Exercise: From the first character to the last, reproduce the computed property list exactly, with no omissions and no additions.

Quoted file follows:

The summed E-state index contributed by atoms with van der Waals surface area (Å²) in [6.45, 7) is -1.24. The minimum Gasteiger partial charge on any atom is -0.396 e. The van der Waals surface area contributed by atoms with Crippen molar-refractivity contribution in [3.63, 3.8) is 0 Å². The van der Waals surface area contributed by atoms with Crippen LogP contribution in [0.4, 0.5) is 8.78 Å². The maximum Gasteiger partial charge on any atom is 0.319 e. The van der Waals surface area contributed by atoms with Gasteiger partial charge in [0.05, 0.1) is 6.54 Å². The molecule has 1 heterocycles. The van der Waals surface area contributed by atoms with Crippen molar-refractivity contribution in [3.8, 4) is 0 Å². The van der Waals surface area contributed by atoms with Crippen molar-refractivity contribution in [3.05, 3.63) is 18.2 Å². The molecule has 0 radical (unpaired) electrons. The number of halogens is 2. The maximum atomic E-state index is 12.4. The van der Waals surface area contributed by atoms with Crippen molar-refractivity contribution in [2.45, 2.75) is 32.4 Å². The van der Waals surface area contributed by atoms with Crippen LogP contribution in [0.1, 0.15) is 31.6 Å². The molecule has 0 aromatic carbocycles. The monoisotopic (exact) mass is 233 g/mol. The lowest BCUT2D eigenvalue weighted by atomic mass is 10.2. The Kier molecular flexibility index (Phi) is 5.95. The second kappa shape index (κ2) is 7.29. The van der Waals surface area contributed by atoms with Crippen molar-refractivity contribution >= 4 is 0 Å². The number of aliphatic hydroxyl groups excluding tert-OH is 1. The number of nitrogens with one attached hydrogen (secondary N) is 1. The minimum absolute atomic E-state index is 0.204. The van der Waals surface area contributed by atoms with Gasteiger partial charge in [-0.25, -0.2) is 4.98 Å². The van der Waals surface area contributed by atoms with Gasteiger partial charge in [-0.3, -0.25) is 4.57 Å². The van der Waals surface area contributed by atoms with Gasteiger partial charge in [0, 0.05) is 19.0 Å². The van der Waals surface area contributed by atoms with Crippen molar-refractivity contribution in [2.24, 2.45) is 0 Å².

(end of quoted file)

The summed E-state index contributed by atoms with van der Waals surface area (Å²) in [6.45, 7) is -1.24. The minimum Gasteiger partial charge on any atom is -0.396 e. The van der Waals surface area contributed by atoms with Crippen molar-refractivity contribution in [3.63, 3.8) is 0 Å². The van der Waals surface area contributed by atoms with Crippen LogP contribution in [0.4, 0.5) is 8.78 Å². The maximum Gasteiger partial charge on any atom is 0.319 e. The van der Waals surface area contributed by atoms with Gasteiger partial charge in [0.05, 0.1) is 6.54 Å². The molecule has 1 heterocycles. The van der Waals surface area contributed by atoms with Crippen molar-refractivity contribution in [3.8, 4) is 0 Å². The van der Waals surface area contributed by atoms with Crippen molar-refractivity contribution in [3.05, 3.63) is 18.2 Å². The molecule has 0 radical (unpaired) electrons. The number of halogens is 2. The maximum atomic E-state index is 12.4. The van der Waals surface area contributed by atoms with Crippen molar-refractivity contribution in [2.45, 2.75) is 32.4 Å². The van der Waals surface area contributed by atoms with Crippen LogP contribution in [0.1, 0.15) is 31.6 Å². The molecule has 0 aromatic carbocycles. The monoisotopic (exact) mass is 233 g/mol. The lowest BCUT2D eigenvalue weighted by atomic mass is 10.2. The Kier molecular flexibility index (Phi) is 5.95. The second kappa shape index (κ2) is 7.29. The van der Waals surface area contributed by atoms with Crippen molar-refractivity contribution >= 4 is 0 Å². The number of aliphatic hydroxyl groups excluding tert-OH is 1. The number of nitrogens with one attached hydrogen (secondary N) is 1. The minimum absolute atomic E-state index is 0.204. The van der Waals surface area contributed by atoms with Gasteiger partial charge in [-0.25, -0.2) is 4.98 Å². The van der Waals surface area contributed by atoms with Gasteiger partial charge in [-0.3, -0.25) is 4.57 Å². The van der Waals surface area contributed by atoms with Gasteiger partial charge in [0, 0.05) is 19.0 Å². The van der Waals surface area contributed by atoms with Crippen molar-refractivity contribution in [2.24, 2.45) is 0 Å².